Twenty-two male and female participants with lateral epicondylalgia aged between 18 and 50 years were screened and enrolled for the study. Inclusion criteria included pain over lateral epicondyle (humeral) while gripping, with resisted wrist extension and passive wrist flexion with elbow extension. Participants excluded if they had any neuromuscular disease, cervical radiculopathy, previous trauma or surgery to elbow, any peripheral nerve entrapment, and congenital or acquired deformities of the elbow. Approval from the Institutional Research Committee and the Institutional Ethical Committee was sought and all participants were asked to read and sign informed consent before the commencement of the study. Each participant was evaluated for pain, pressure pain threshold (PPT), and pain-free grip strength (PFGS) before and after completing 6 weeks of PEMF therapy.


A magnetotherapy device (BTL-09, manufactured by BTL Benesov, Czech Republic) was used to produce active PEMF therapy. The affected elbow of each patient was put in a prone position in the middle portion of a big circle solenoid applicator. The dose and application time were selected according to the recommendations of the manufacturer. The total dosage was 6 mT/session. This dose was completed by applying the PEMF at a frequency of 25 Hz and a frequency of 4.6 Hz consecutively. A therapy session lasted for 30 min and 30 sessions were performed during the 6-week period (5 sessions a week for 6 weeks).

Outcome measures

Patients graded their pain using a visual analog scale (VAS). This scale consisted of a simple horizontal line, 100 mm in length, on a white loose leaf of paper.[19] The following wording was used: “Show me your pain level on the line, here is no pain, and there is the worst possible pain.” Patients were asked to mark on the line the point that they felt represented their perception of pain in their current state. The PPT was obtained by applying the 1 cm 2 rubber probe tip of a digital algometer to the most palpably tender site over the lateral epicondyle, with the arm at 30° of abduction and the elbow at 90° of flexion; and with the forearm, wrist, and hand supported. PPT is defined as the pressure at which the participant first felt pain.[20] It was measured 3 times, with 20 s rest intervals between each measurement. For analysis, the mean value (in kg/cm 2) of the three efforts was noted. PFGS was measured with Jamar Hand Dynamometer (Chaitillon) as described by the American Society for Surgery of Hand.[20],[21] Participants were seated on a chair with the elbow flexed to 90° and the forearm in mid prone. Participants were asked to smoothly increase their grip force and to stop pressing at the onset of lateral epicondylar pain. PFGS was measured three times with 20 s rest intervals between each measurement. Mean value (in kg) of the three efforts was noted.

Data analysis

Data analysis was computed using SPSS software Version 20.0 for Windows (IBM-SPSS Inc, Armonk, NY). The normality of the data was analyzed using the Shapiro–Wilk test and by observing the normality curve using a histogram. Since data were found to be normally distributed, a paired t-test was used to compare pre- and post-differences in the VAS score, PPT, and PFGS. The level of significance was set as ≤0.05, which kept the power of the study at 80%.

  Results Top

Twenty-two patients based on the selection criteria (with a mean age of 33.4 years) were enrolled in the study, out of which nine were female. The average duration of symptoms was around 16 months and 20 participants had dominant right side affection. The demographics of the study participants are shown in [Table 1]. Following 6 weeks of PEMF therapy, VAS score decreased from 7.82 to 3.11, PPT increased from 2.95 kg/cm 2 to 4.84 kg/cm 2, and PFGS improved from 18.6 kg to 22.1 kg. All the outcome measures showed statistically significant differences (P < 0.001) following pre- and post-comparisons [Table 2].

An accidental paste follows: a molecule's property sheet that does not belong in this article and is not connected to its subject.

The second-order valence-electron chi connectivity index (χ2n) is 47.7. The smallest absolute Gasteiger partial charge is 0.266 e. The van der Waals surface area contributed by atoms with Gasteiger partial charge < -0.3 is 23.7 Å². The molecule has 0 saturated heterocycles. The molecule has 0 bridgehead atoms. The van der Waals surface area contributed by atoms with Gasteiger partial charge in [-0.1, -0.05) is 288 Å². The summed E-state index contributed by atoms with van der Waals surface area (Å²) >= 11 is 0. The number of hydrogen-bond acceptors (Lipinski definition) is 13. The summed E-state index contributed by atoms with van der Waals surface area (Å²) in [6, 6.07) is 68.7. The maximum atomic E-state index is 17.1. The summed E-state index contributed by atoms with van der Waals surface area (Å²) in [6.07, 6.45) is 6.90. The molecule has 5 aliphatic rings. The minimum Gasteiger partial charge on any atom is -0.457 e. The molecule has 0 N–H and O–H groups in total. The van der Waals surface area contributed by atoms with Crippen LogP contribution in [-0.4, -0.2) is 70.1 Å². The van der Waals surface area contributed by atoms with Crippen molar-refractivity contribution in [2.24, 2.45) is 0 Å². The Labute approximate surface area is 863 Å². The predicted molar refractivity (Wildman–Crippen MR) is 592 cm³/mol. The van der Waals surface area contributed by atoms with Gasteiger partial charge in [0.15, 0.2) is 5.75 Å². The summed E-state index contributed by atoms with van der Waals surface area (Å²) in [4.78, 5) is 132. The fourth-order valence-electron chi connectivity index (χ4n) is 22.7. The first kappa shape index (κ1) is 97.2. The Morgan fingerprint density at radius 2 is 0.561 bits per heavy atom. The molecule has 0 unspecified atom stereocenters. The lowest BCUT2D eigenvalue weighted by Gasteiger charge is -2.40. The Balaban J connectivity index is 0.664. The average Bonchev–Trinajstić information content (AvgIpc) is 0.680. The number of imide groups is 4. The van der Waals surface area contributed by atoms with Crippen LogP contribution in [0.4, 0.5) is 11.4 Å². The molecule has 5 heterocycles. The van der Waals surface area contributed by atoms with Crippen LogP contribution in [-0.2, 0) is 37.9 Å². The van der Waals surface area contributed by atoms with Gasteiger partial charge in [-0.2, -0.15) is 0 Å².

Table 1: Demographic characteristics of the study participants (n=22)

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Table 2: Pre- and post-differences for pain, pressure pain threshold, and pain-free grip strength

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  Discussion Top

The study aimed to observe the effectiveness of PEMF on LE, and the results show that this therapy is effective in decreasing pain and improving PPT and PFGS. The original basis for the trials of this form of therapy was the observation that physical stress causes the appearance of tiny electric currents (piezoelectric potentials) that are thought to be the mechanism of transduction of the physical stresses into a signal that promotes the healing of structures such as collagen, cytoskeletal system structures, and the extracellular matrix.[22] PEMF treatment is considered to promote the formation of collagen [23] and human chondrocytes [24] and to accelerate tissue repair.[24],[25]

The results of the current study are in accordance with the Uzunca et al. study.[26] Patients with LE received PEMF therapy for 3 months (5 sessions a week) and showed decreased resting and activity pain levels and improved PPT in the affected elbow. This study differed from Devereaux et al.[27] in 1985. No difference of pain reduction effect could be found after 6 weeks after active PEMF therapy when compared with sham PEMF. Although the improvements in hand-grip strength and thermographic parameters were greater in the PEMF group and continued until the 8th week, the difference between the groups did not reach statistical significance. The study of Devereaux et al. was stopped in the eighth week, and as a result, the long-term benefits of PEMF therapy could not be evaluated.[27] The applied frequency and dosage were also different than the parameters that were used in this study. The difference between the application methods, dosage, and the evaluation time may be the main reasons for the opposite findings of this study.

The nature of the short-term follow-up in this study can be criticized, but the self-limiting character of LE in 8–12 months could confuse long-term results. This study did not have a control group to show the effect purely because of PEMF therapy, and also this study did not consider the daily living activities and functional status of the tennis elbow patients.

  Conclusion Top

PEMF therapy seems to reduce pain and it may be a helpful modality in the conservative treatment of LE. Although the treatment time is quite long and necessitates compliance, it can be used for patients interested in avoiding invasive approaches.

Financial support and sponsorship


Conflicts of interest

There are no conflicts of interest.

  References Top

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  [Table 1], [Table 2]